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Mighty Well founders (L to R) Yousef al-Humaidhi, Emily Levy and Maria del Mar Gomez. (Credit: Mighty Well)

Emily Levy understands her customers better than most.

She’s the co-founder of Mighty Well, a clothing and accessories line for those living with disabilities or chronic illness that she launched with her best friend, Maria del Mar Gomez, and now-husband, Yousef al-Humaidhi. And as a person with Lyme disease, Levy is both an entrepreneur and a member of her business’ target demographic.

She was 19 years old and finishing her first year at Babson College when she was diagnosed in 2013 — at that point, she learned, the disease had spread to her brain, and caused inflammation throughout her entire body. Levy’s medical team recommended a PICC line, a long thin tube that delivers medicine straight into a vein.

After the PICC line was inserted, Levy hated the unwanted attention it drew, and was shocked when doctors recommended a cut-off sock as a makeshift covering. She took it upon herself to design a sleeker, safer alternative — first as a solution for her everyday life, then as a class project, and then as a product intended for sale. Three years after her diagnosis, Mighty Well was officially launched, and her creation was its first offering.

As the 5-year anniversary of her business approaches, she’s been reflecting on what keeps her going. And for the most part, it’s her customers who motivate her — especially as we all continue to navigate a pandemic that disproportionately affects Levy and her clients.

“We’ve had quite a few customers and brand ambassadors who passed away this past year and a half. We’re working with such a vulnerable population,” she says. “This tragic experience gave me a renewed sense of the necessity of Mighty Well to the entire chronically ill and disabled community. “

As Levy notes, there aren’t many CEOs “who can say ‘I know what it’s like to feel the physical pain that my customers are feeling.’”

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Finding Ways Forward

Levy had always been wired for entrepreneurship. “My family owns one of the first surf shops on the East Coast,” she boasts, adding that this gave her both the drive to start up, and a familiarity with high-performance fabric that she didn’t initially know she’d need.

Fast forward to her time at Babson, when she began to turn her improvised textile solution to her own PICC line into a flagship product for a business. The idea was brewing in Levy’s mind during the rise of Instagram as a social media platform. She decided to use this to her advantage, cruising relevant hashtags to see “what other young, disabled women were doing to not only bring more dignity to life, but functionality” such as carrying groceries or playing with children.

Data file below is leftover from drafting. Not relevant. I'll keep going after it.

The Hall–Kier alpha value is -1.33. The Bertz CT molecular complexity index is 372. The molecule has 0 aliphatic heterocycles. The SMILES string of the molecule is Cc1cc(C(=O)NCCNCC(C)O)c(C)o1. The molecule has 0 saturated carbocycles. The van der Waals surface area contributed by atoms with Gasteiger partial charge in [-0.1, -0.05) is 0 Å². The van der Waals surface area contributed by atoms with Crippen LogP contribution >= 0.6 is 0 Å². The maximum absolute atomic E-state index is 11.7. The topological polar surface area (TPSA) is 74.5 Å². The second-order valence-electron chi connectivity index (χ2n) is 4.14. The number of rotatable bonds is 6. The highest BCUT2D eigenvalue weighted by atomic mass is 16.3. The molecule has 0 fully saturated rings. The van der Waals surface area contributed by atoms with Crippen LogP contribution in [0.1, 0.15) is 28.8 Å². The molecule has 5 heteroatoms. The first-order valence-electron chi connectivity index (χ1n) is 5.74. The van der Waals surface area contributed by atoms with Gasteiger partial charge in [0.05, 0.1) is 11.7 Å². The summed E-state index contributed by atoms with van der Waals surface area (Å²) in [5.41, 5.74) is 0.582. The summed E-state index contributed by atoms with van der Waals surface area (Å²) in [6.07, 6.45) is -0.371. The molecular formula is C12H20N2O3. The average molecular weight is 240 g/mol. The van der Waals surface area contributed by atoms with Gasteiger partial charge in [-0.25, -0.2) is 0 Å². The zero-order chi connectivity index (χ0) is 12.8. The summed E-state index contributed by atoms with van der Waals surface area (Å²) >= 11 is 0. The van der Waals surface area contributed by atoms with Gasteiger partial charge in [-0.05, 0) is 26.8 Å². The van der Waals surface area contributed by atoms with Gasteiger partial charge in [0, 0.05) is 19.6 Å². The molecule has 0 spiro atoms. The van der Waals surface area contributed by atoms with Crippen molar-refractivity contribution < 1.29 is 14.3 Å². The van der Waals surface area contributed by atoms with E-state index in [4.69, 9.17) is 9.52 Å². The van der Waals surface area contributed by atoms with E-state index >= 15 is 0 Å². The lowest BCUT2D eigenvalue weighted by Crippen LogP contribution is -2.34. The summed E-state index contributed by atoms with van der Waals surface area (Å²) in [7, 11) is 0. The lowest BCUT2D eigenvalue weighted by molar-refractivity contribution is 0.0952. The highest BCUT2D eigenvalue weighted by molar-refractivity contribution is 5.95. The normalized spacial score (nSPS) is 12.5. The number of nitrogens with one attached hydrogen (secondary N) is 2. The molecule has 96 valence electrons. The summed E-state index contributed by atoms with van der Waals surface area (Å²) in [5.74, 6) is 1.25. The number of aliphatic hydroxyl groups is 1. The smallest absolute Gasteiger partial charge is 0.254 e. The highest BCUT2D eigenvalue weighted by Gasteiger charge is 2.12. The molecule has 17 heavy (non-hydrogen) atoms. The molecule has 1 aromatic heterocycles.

A combination of Instagram insights and in-person conversations helped her develop the PICCPerfect line covers and a host of other products designed specifically for people with disabilities and chronic illnesses — think pill organizers, masks and medical backpacks. She partners with manufacturing companies both in the U.S. and abroad to bring each idea to fruition.

Levy wouldn’t disclose specific revenue figures, other than 156-percent growth in the trailing 12 months, but did say the Mighty Well team is actively seeking investors. The startup has raised $735,000 in seed funding, according to Crunchbase. Getting VCs on board isn’t easy. “What we’ve seen is, for people who have been affected [by illness] in some way in their life — personally, or in their friends or family circles — Mighty Well is a no-brainer to invest in,” Levy says. “But when we meet with average investors, they’re just looking at dollars and cents. They’re not looking at social impact.”

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Lifting Each Other Up

In the meantime, Levy gets a big boost from seeing the roles Mighty Well plays in customers’ lives already, largely through the Instagram posts the company is tagged in — the patient wearing a Mighty Well mask while ringing the bell that signifies the completion of chemotherapy, or the young woman wearing a PICCPerfect with her prom dress. “We are a very small part of [their] healing journey,” Levy says. “That brings tears to my eyes.”

Securing FDA approval and insurance reimbursement codes for some of her products, two relatively recent developments, also opens new doors, she adds. “I’m really excited that a device I created for my own health and safety is now being brought into some of the top healthcare facilities in the country,” Levy says. “It’s the biggest validator that what we’re doing is needed in the market.”

And she couldn’t have done it, she adds, without her team — specifically her co-founders, and their two full-time and seven part-time employees.

“As a disabled founder, I know how important it is having co-founders and team members around you who can help support you in times when you need to step away for medical treatments,” she says.

In earlier times of her disease, del Mar Gomez was her rock, who “helped me shower with my first PICC line, helped me get food from the dining hall on days when my body could not make it down the hallway, helped take notes for me in class when my brain fog was out of control.”

It was invaluable, treasured assistance for Levy — as well as an ever-present reminder of the sort of support Mighty Well’s customers continue to need. “There are so many nuances of living with a disability that don’t even cross the average person’s mind,” she says. “That has allowed us to infuse those challenges into the brand we’re creating.”

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